Founded just three months after 9/11, Tuesday’s Children initially started as an “event resource organization” where members of the Manhattan community could take children who had lost a parent to 9/11 out for activities such as sporting events or Broadway plays. However, starting in 2002, the organization added programs for victims’ surviving spouses, and in the intervening years has added programs for widowed and military spouses, and other individuals affected by acts of terrorism or war.

“We knew that we needed to have a platform of programs for children, but you don’t have accessibility to the children unless you form trusting relationships with the surviving spouses,” Sears says. “When there has been a traumatic and sudden loss like [9/11], people typically tend to hold tighter to their children. So, we ran programs for surviving spouses such as the life management program to get these widows back on their feet.”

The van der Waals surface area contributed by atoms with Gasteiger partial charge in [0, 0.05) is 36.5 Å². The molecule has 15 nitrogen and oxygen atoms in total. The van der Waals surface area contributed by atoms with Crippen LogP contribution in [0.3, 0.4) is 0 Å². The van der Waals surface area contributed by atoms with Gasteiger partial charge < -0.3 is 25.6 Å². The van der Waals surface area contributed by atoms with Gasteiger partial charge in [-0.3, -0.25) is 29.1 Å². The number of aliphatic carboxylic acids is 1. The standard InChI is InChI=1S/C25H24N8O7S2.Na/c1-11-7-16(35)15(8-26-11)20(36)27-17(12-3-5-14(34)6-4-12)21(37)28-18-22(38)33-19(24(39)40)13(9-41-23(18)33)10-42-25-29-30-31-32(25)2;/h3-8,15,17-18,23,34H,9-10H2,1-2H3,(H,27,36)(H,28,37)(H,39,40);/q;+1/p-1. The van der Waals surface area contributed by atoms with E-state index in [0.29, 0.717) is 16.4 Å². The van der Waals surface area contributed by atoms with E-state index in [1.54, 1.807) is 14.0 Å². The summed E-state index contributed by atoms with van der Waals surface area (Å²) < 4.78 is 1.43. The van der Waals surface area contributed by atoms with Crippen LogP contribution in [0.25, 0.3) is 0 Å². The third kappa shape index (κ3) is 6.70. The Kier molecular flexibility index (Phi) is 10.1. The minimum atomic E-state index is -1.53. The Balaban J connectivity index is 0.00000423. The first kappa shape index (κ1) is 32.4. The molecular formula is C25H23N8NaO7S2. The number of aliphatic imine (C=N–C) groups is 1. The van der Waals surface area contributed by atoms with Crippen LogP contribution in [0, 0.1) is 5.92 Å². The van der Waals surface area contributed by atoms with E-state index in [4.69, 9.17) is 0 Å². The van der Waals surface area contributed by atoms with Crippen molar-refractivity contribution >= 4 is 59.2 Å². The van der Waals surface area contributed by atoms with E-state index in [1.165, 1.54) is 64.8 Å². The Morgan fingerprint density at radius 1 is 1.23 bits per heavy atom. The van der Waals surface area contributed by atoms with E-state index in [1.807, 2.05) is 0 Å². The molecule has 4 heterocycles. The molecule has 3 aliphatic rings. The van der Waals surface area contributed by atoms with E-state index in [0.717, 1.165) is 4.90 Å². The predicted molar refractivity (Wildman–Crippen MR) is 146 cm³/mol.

The organization has also developed their own long-term healing model, providing counseling and health and wellness programs for victims of traumatic loss. With their core mission still focused on helping 9/11 victims, in 2008, Tuesday’s Children added Project COMMON BOND to their list of programs. The goal of COMMON BOND is to connect young adults from around the globe who have lost immediate family members from terrorism or war.

“Like all of our programs, it came from the families,” Sears explains. “Kids that had been affected by 9/11 approached us and said they wanted to look at others that have experienced loss.”